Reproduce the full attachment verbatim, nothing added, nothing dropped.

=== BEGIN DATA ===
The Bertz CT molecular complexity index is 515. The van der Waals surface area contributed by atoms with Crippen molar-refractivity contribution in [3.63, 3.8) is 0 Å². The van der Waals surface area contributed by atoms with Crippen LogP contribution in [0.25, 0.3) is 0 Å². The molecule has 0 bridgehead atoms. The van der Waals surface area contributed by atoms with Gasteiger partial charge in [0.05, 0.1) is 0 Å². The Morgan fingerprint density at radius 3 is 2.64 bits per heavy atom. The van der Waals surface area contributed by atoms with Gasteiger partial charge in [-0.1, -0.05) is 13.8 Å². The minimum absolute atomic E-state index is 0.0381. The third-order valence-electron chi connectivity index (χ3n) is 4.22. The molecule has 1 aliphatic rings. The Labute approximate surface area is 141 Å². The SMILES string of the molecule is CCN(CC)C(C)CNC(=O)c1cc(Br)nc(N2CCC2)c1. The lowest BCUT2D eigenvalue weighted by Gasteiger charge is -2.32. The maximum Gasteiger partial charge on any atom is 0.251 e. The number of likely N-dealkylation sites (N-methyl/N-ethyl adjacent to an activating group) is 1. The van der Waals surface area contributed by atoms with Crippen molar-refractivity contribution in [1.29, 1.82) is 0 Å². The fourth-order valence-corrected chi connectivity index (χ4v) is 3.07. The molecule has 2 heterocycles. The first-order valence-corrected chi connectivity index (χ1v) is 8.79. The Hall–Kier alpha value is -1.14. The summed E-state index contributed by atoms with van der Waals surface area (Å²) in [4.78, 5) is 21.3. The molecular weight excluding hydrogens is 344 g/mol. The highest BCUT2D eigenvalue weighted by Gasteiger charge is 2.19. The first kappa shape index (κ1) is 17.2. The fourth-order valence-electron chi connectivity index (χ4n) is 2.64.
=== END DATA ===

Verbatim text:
The Bertz CT molecular complexity index is 515. The van der Waals surface area contributed by atoms with Crippen molar-refractivity contribution in [3.63, 3.8) is 0 Å². The van der Waals surface area contributed by atoms with Crippen LogP contribution in [0.25, 0.3) is 0 Å². The molecule has 0 bridgehead atoms. The van der Waals surface area contributed by atoms with Gasteiger partial charge in [0.05, 0.1) is 0 Å². The Morgan fingerprint density at radius 3 is 2.64 bits per heavy atom. The van der Waals surface area contributed by atoms with Gasteiger partial charge in [-0.1, -0.05) is 13.8 Å². The minimum absolute atomic E-state index is 0.0381. The third-order valence-electron chi connectivity index (χ3n) is 4.22. The molecule has 1 aliphatic rings. The Labute approximate surface area is 141 Å². The SMILES string of the molecule is CCN(CC)C(C)CNC(=O)c1cc(Br)nc(N2CCC2)c1. The lowest BCUT2D eigenvalue weighted by Gasteiger charge is -2.32. The maximum Gasteiger partial charge on any atom is 0.251 e. The number of likely N-dealkylation sites (N-methyl/N-ethyl adjacent to an activating group) is 1. The van der Waals surface area contributed by atoms with Crippen molar-refractivity contribution in [1.29, 1.82) is 0 Å². The fourth-order valence-corrected chi connectivity index (χ4v) is 3.07. The molecule has 2 heterocycles. The first-order valence-corrected chi connectivity index (χ1v) is 8.79. The Hall–Kier alpha value is -1.14. The summed E-state index contributed by atoms with van der Waals surface area (Å²) in [4.78, 5) is 21.3. The molecular weight excluding hydrogens is 344 g/mol. The highest BCUT2D eigenvalue weighted by Gasteiger charge is 2.19. The first kappa shape index (κ1) is 17.2. The fourth-order valence-electron chi connectivity index (χ4n) is 2.64.